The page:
ChaoS;Child episode 10 sees this series continue to chug on at the level of quality it apparently is satisfied with – namely, better then Occultic;Nine, but, still far short of being good. So, in that respect, there’s nothing noteworthy about this episode. However, the flashback scenes in this episode crystallized to me one of the problems this anime faces.
That problem is the production staff doesn’t care enough to try to make ChaoS;Child a good anime.
To see how I reach this conclusion let’s examine a few screenshots from the flashback scenes. These purported flashback scenes take us back to the far distant year of 2004. In America, George W. Bush had just beaten John Kerry to be reelected President and the Boston Red Sox ended their 86 year curse to win their first World Series since 1918. In Japan, our main character of ChaoS;Child was a neglected elementary school student who finds solace by surfing the internet and from the friendship of a fellow neglected kid living in the same apartment complex. And, btw, Youtube didn’t exist yet.
I say “purported” because there is little evidence that the year shown in these scenes is actually 2004.
Let’s start with little Taku’s drink of choice.
Commercial logos can be a strong way to anchor a scene to a time period since they are so popular and are time sensitive. Taku is obviously drinking Mountain Dew, but, as a fellow Dew drinker, I knew the logo is wrong for 2004. It took 30 seconds for the internet to confirm that the logo used was a newer version. This is what the Mountain Dew logo from 2004 looked liked.
I wonder why the production staff of ChaoS;Child wouldn’t spend that 30 seconds to get the logo correct and help make these scenes feel like 2004.
Moving on, little lonely Taku likes to surf the internet on his old laptop. The next screenshot shows that this laptop runs on some special magic.
That browser window does not look right for 2004. Something told me that I was looking at a newer version of Microsoft Internet Explorer but I wasn’t sure; I haven’t used that program since around 1999 (Netscape then Mozilla then Firefox). I did a little searching and the below screenshot makes it look like Taku was using IE9 which didn’t get released until 2011.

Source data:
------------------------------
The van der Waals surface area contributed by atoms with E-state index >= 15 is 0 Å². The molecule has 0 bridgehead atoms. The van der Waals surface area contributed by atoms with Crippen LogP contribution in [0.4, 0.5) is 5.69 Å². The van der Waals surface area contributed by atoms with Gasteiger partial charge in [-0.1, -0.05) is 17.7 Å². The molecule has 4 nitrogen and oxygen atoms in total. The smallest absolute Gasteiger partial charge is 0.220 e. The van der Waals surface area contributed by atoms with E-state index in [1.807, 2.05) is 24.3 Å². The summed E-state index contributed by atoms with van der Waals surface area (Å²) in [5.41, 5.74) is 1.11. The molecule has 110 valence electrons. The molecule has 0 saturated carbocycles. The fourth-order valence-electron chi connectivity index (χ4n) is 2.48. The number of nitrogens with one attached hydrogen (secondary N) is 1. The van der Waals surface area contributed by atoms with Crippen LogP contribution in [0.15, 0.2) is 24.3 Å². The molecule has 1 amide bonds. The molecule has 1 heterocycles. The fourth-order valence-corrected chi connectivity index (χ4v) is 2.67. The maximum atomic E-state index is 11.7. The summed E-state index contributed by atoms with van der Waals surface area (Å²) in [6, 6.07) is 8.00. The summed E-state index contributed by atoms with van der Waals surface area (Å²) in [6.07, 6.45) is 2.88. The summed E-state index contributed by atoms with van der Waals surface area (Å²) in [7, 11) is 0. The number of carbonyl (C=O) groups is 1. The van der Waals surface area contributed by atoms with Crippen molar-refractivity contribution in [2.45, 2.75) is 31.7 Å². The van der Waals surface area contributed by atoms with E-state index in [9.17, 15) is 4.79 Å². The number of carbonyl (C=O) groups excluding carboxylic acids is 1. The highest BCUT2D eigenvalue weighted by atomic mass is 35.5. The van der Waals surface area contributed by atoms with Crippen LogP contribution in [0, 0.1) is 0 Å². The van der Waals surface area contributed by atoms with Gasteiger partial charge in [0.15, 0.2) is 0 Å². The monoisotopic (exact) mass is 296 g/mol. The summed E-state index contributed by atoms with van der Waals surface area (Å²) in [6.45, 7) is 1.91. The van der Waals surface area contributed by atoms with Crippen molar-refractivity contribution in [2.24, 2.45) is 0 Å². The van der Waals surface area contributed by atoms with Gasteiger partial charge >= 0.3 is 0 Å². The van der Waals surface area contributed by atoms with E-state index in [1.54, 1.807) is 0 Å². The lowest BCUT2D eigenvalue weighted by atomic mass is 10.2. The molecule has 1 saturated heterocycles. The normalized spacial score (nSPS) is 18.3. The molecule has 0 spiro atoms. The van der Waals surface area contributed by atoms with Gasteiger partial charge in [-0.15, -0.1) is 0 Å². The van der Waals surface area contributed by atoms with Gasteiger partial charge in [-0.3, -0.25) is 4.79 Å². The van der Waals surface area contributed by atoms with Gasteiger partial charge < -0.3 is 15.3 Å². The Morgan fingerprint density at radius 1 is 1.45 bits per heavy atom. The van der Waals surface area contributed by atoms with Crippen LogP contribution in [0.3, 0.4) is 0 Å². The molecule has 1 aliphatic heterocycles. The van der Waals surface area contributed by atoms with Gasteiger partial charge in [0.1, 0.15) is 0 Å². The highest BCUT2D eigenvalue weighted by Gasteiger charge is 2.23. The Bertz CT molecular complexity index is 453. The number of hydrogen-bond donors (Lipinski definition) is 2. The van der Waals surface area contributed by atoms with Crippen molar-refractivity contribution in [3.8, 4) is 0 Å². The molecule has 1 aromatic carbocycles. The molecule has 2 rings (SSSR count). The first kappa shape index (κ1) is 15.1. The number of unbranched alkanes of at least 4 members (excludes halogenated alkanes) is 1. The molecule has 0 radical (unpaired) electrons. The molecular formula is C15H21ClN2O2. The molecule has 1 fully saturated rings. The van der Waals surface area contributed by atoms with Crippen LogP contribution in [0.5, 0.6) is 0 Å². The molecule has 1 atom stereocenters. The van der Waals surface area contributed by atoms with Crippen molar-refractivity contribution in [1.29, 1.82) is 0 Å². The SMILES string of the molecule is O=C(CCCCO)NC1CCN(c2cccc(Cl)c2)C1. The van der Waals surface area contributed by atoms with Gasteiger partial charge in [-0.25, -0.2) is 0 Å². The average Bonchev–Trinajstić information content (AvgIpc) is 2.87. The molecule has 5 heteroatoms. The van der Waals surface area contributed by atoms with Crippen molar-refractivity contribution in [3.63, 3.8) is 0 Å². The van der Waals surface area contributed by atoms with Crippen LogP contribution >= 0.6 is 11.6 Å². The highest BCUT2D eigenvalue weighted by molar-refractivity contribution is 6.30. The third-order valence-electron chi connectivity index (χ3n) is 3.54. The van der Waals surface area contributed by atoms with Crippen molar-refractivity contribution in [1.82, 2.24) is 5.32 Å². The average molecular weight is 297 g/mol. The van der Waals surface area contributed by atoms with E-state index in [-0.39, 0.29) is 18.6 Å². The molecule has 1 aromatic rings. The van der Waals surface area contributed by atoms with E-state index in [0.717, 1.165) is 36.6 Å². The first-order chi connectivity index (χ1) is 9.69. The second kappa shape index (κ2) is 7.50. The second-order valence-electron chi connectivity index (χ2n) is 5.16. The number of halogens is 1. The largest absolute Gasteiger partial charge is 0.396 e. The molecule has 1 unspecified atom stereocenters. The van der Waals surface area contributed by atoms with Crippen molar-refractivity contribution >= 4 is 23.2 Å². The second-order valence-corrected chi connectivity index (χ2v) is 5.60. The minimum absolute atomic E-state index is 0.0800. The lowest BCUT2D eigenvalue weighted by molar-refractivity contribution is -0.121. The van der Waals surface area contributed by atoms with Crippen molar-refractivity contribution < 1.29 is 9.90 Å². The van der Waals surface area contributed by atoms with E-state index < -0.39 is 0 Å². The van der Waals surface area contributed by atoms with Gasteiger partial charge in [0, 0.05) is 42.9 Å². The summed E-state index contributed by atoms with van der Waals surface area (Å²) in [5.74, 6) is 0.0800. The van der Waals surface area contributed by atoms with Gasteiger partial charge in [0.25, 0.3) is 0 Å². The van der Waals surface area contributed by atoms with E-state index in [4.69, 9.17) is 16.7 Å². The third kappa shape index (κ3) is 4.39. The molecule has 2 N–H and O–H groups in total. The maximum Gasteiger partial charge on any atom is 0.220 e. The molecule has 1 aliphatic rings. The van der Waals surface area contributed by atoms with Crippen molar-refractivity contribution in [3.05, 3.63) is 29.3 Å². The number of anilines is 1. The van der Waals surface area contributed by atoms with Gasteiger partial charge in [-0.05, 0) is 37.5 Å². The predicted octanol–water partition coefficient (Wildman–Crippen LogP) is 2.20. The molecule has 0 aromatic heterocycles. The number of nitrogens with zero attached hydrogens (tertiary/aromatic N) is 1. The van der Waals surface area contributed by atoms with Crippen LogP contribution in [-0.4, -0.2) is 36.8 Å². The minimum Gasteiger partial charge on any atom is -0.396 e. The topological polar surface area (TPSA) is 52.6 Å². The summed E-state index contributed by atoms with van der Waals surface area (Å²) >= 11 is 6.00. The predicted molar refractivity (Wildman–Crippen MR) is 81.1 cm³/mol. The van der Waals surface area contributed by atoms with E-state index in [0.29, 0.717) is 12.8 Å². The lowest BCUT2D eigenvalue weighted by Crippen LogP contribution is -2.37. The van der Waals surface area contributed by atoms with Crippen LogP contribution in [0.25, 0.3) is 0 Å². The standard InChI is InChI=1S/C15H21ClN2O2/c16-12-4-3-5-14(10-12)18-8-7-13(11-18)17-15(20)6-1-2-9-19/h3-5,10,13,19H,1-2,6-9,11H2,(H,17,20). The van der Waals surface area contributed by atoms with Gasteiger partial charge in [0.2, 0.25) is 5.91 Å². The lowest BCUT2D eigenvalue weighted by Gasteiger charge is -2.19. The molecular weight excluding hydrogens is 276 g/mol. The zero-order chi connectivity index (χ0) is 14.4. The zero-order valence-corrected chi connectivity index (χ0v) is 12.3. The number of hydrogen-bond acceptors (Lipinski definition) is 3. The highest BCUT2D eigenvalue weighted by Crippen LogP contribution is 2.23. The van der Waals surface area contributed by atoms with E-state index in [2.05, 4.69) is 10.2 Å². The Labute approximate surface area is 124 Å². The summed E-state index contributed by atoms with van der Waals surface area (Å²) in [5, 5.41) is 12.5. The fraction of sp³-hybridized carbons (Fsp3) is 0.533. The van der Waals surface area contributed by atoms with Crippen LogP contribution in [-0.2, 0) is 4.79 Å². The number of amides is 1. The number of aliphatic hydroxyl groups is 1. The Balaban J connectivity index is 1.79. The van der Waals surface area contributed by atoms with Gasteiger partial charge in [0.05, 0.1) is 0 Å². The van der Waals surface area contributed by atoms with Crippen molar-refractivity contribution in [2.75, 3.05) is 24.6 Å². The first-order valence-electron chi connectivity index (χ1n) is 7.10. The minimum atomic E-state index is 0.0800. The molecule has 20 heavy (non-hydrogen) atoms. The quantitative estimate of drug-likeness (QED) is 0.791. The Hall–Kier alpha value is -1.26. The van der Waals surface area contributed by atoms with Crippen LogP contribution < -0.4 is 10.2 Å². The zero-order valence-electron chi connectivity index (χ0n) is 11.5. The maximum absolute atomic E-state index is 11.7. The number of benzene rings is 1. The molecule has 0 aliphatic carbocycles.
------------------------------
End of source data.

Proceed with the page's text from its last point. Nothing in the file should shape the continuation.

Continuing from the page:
Chances are Taku would be using IE since in 2004 it had over 80% market share but it would be a much earlier version. Taku would probably being using IE5 if his laptop was running Windows 95 and IE6 if it was running Windows 98 or Windows ME.
Once again, very little work was needed to dig up what should have been shown in the anime.
Beyond merely getting something correct for the time period, the production staff could have also taken it a step further. Firefox 1.0 was released at the start of November 2004. Having Taku use this browser when over 80% of everyone else was using IE would have said something about his character. It would have communicated, at a minimum, that he was more tech-savvy then his age and peers would suggest. It could also have been used to show that he thought of himself as smarter then the sheeple using IE or that he wanted to be independent or that he thought of himself as special and better then other people. Yes, it’s a minor thing, but, it’s attention to little details like this that great anime gets right that lesser quality shows don’t.
And here’s what Firefox 1.0 looked like.
There’s other issues with these scenes taking place in 2004. One is the “old laptop” that Taku uses. Look at this screenshot. Can you see what’s missing from the laptop?
I’m willing to let the lack of a power cord slide since it’s possible that he has an alternate place where he’d recharge the battery. However, I’d like to know how this laptop connects to the internet. There is zero chance that an old laptop in 2004 that was passed on by Taku’s wonderful parents had Wi-Fi. So, to reach the internet, Taku would need some sort of modem on that desk and a wire connecting the laptop to that modem. And, beyond getting this right, including this detail would have further reinforced that these scenes were taking place in 2004. Bonus points could have been earned by watching him start a dial-up connection for his laptop because that would have been a subtle way to show that his parents didn’t care enough about Taku to pay for a higher speed connection.
The final glaring non-2004 item I noticed is shown in this screenshot (which I brightened for ease of viewing).
That flat screen TV does not belong. In 2004, if one wanted a large screen TV it would be almost certainly be a rear projection TV of some form, even more so if the TV was a couple years old. And I don’t see Taku’s parents as even that interested in having a nice TV. It would make more sense to show a smaller CRT TV that was at least 5 years old.
Taken together, there’s a clear pattern that the production staff can’t be bothered with making these scenes correct. Which is extra bizarre because they lived through 2004 themselves and should have ample memories of the differences. And these scenes also show that they are not interested in using little details to help flesh out their characters and make them feel more real people.